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Nerves shredded by partner

(18 Posts)
Melanietree Mon 22-Dec-14 09:35:44

I don't really know how to deal the situation I'm in. My partner shouts at me every morning when he can't find things to wear. He is late to everything as a result.
I have been a sahm and have helped him in the past by laying out clothes including the sports gear he wears, but it is usually wrong. I am working fulltime now and luckily I've left the house by the time this situation arises in the morning during the week. It ruins my weekend though, and just keeps repeating.
I have stood up to him about it as well and told him to sort himself out but it doesn't seem to work. He shouts and throws things around the house quite often. My children disappear to their bedrooms when he's like this.
I dont like this behaviour and its being going on for years. I feel tearful and stressed and have a tight chest.
He never apologises for his behaviour and he often blames me for his lateness at work. We both work for the same company so I find it really embarrassing.
I am a very organised person, however we dont have any proper storage in our house as my partner hasnt completed the storage that he started a year ago. I have gone back to work so that I can provide more things for my family, as I cant wait any longer for my partner to sort things out. We havent had a working shower for 10 years for instance, and I havent had any money to get things fixed. Sorry for the rant, im really stressed out.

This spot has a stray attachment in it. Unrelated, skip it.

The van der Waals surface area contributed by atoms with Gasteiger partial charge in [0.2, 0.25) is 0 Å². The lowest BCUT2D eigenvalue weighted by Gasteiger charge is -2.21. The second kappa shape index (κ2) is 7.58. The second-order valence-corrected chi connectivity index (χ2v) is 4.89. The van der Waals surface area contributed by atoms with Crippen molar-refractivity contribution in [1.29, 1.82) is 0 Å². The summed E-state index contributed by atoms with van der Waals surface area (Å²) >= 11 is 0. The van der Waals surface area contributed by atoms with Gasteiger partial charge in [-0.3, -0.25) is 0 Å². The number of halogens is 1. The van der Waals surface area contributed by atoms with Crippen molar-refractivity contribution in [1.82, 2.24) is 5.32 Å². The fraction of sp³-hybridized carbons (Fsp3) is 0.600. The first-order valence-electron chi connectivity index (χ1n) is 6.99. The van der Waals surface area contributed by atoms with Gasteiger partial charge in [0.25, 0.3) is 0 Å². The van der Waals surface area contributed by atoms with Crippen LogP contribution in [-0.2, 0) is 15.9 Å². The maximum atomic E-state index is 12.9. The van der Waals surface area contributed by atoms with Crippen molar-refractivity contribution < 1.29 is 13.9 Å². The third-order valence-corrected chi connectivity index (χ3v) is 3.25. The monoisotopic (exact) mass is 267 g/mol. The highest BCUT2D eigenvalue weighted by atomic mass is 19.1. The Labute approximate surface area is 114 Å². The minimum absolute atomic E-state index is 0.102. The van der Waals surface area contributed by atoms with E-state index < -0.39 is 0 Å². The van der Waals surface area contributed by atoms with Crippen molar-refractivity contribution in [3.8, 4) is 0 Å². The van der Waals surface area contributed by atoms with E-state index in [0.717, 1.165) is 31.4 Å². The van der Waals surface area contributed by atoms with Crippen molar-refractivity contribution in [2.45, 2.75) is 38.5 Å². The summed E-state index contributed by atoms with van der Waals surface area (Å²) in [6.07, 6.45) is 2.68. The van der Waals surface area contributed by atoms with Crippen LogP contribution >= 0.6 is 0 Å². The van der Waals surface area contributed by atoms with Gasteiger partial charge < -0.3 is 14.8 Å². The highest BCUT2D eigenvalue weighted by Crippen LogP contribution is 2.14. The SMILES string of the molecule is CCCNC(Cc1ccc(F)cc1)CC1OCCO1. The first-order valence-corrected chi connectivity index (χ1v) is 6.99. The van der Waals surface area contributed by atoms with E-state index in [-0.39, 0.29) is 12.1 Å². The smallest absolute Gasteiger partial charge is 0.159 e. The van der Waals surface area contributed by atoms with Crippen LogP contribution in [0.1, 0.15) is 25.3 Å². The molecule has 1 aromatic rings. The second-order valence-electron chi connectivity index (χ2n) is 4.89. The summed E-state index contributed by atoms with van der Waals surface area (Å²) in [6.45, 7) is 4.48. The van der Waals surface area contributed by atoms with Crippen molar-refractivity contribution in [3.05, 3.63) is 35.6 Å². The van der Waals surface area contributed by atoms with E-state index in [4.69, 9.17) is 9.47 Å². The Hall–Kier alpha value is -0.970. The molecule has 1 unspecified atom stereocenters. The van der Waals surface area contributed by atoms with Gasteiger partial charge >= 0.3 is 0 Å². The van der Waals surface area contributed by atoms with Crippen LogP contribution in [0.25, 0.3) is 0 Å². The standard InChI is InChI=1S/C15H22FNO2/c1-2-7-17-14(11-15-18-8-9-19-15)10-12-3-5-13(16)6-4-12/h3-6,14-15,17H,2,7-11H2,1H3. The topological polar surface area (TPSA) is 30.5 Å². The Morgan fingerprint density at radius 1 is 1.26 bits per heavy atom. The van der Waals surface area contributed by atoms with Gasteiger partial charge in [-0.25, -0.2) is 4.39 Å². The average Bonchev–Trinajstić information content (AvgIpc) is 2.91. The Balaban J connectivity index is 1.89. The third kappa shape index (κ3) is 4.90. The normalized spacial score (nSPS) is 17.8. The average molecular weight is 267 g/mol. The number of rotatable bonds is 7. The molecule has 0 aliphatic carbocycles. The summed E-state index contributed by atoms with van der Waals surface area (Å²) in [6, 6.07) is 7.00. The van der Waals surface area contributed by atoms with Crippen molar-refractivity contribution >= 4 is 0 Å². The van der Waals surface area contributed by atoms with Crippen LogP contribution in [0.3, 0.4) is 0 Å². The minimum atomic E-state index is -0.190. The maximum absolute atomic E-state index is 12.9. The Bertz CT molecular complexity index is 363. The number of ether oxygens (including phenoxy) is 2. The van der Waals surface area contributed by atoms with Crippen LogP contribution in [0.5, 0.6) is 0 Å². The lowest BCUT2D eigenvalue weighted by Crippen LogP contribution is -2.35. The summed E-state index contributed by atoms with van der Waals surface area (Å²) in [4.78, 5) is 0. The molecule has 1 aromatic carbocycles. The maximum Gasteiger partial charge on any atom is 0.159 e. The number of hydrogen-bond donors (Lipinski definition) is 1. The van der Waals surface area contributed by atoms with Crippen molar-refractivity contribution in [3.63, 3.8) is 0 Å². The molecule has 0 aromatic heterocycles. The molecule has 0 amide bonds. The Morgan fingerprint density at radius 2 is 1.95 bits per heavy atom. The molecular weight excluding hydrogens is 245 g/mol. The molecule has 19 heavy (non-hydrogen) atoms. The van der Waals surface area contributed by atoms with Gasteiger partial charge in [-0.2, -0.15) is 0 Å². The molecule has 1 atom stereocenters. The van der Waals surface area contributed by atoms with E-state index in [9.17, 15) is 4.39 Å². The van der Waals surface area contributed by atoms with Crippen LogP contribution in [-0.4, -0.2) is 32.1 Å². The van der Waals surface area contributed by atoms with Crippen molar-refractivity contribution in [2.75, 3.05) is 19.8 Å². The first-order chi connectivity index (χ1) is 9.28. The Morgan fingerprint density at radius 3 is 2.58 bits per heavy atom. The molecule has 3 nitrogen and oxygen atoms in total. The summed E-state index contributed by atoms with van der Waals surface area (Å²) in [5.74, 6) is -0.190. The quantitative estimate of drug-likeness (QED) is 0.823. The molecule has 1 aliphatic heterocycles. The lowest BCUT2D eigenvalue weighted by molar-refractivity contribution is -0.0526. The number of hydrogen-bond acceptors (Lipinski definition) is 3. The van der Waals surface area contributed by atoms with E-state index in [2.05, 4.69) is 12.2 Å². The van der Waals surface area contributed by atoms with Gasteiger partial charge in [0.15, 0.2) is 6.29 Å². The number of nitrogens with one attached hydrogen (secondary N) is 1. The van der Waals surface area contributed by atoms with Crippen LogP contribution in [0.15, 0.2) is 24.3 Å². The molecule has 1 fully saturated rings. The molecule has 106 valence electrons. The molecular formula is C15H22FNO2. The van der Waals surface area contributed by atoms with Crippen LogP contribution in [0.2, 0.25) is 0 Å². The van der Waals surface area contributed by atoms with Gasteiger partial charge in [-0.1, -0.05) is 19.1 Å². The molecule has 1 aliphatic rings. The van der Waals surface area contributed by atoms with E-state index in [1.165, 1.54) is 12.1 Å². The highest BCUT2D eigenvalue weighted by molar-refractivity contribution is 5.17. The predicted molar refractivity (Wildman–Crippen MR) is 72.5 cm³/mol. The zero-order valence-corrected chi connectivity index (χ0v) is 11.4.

Meplusyouequals4 Mon 22-Dec-14 09:37:48

Not to be mean, but why are you still with him?

WhereIsMYJonathanSmith Mon 22-Dec-14 09:39:00

Sounds utterly miserable. Does he live with you? I would ask him to leave for a while. I suspect you will immediately feel a lot better.

Honestly, life is too short to put up with that shit!

Quitelikely Mon 22-Dec-14 09:39:39

Do you realise you don't have to put up with this?

He can only treat you this way because you allow it.

Honestly throw him and his clothes out!

GoatsDoRoam Mon 22-Dec-14 09:47:45

Neither you nor your kids deserve this treatment. Of course you are all stressed by it: he is being a bully.

His clothes are not your responsibility, btw. Obviously he is trying to bully you back into the position where you would lay his clothes out for him, as that was far more convenient for him, wasn't it. But he is a grown-up and responsible for himself.

Given everything you say about him, it is unlikely he will change. You have already, rightly, told him to sort himself out, and his response has been to up the ante of scare-tactics, rather than to take responsibility for himself.

Your children are being scarred by this behaviour in the home. It is teaching them very damaging, and lasting, lessons about behaviour in relationships. You are suffering too. Of course you are suffering: you are being bullied.

It is time to examine your options to leave this man:
Get your finances in order,
Speak to a solicitor,
Inform yourself about working tax credits you would be entitled to.

CogitOIOIO Mon 22-Dec-14 09:49:57

I'm sorry you're in an abusive relationship. I'm sorry for you and I'm especially sorry that your poor children are growing up in such a dysfunctional and damaging environment. I'm glad you stand up to him but, as things aren't improving and since your children are frightened and you're suffering from the tight chest that comes with acute stress and anxiety, I think it's time to accept that this relationship should probably end.

In short... 'LTB'

ocelot41 Mon 22-Dec-14 09:54:33

Good Lord! He wants you to know where all his clothes are? And he shouts and throws things around if he can't find what he wants? Seriously?????

Poor you, OP.sad

FunkyBoldRibena Mon 22-Dec-14 09:56:24

I don't really know how to deal the situation I'm in

You finish this sad sorry mess of a relationship.

Donkeysleighbellsringing Mon 22-Dec-14 10:11:06